28 March 2019

Singapore is currently studying the introduction of a data portability requirement. Data portability enables individuals to request for a copy of their data held by an organisation in a structured, commonly used, and machine-readable format, and for the organisation to transmit the data to another organisation.

On 25 February 2019, Mr S Iswaran, Singapore Minister for Communications and Information, announced that Singapore intends to introduce a data portability requirement as part of the ongoing review of the Personal Data Protection Act 2012.

As data portability is a recent global development, a discussion paper on data portability (“Discussion Paper”) has been published by the Personal Data Protection Commission (“PDPC”), in collaboration with the Competition and Consumer Commission of Singapore (“CCCS”), to provide a framework for data originators, data recipients and consumers to discuss data portability, outline its benefits and the factors necessary for effective implementation, examine how cross-sector portability could be fulfilled, as well as consider implementation challenges and limitations.

Impact of data portability on organisations

New or existing organisations without an established customer base may be able to acquire data at a lower cost because data portability could lower the barriers to entry or expansion. Data portability also expands an organisation’s access to data even if it does not collect the data itself. With access to more sources of data, an organisation is better positioned to develop and improve product offerings tailored to their customer base, resulting in cost savings that may be passed on to other complementary services. Knowing more about a potential consumer increases the ability of organisations to tailor both the product characteristics and the price of goods and services.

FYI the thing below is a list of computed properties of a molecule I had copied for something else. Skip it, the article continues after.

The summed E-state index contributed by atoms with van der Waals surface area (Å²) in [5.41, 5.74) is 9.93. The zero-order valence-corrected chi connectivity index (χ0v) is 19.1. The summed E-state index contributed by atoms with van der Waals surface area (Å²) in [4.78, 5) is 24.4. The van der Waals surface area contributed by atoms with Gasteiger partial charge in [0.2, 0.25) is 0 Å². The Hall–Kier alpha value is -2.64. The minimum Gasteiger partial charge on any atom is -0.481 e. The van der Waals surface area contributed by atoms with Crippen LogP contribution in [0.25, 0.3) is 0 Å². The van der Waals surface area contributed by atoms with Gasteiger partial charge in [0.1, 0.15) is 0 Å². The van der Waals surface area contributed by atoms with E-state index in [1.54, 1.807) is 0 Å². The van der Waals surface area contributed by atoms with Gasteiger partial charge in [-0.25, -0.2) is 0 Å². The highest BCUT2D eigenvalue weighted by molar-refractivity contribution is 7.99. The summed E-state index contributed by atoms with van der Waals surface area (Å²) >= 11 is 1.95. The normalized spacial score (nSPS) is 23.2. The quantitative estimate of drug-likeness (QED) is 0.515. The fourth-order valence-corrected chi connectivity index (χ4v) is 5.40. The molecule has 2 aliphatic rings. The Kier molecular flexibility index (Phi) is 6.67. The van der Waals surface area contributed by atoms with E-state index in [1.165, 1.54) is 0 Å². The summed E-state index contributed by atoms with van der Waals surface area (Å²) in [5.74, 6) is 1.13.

The Discussion Paper notes that an effect that could be very significant, but is presently difficult to analyse in the abstract, is the effect that the combination of data (which is currently being held in silos) has on innovation (i.e. the creation of new products and services). There is clear potential to combine different types of data in novel ways to produce benefits and generate new insights. The effect of data portability on innovation may also depend on the types of data which are subject to a data portability requirement. On balance, data portability is likely to facilitate innovation, particularly in concentrated markets and where products and/or services are complementary.

Impact of data portability on consumers

Within data protection law, data portability is often discussed as a consumer right. The individual consumer determines whether his/her data is opened up to other organisations, and which organisations should be receiving his/her data. This allows the consumer to benefit from the cost savings made by organisations. By exercising his/her choice to withhold his/her data from organisations that provide “bad offers” and choosing only to give it to organisations that extend “good offers”, consumers can assert positive pressure on service providers to provide more competitive service or product offerings.

Individuals sharing data with organisations can create positive externalities. The data provided by the individual benefits not only the individual who originally shared the data. The aggregation of such data across a large number of consumers also has the potential to benefit many consumers with similar characteristics. The introduction of data portability can reduce the effort to share data on the side of the consumers due to increased ease in replicating existing data. This may in turn encourage consumers to share more data, achieving the socially optimal level of data sharing. The external benefits might be particularly high in the healthcare sector, certain financial services applications (e.g. better risk assessment), as well as in transport and infrastructure planning.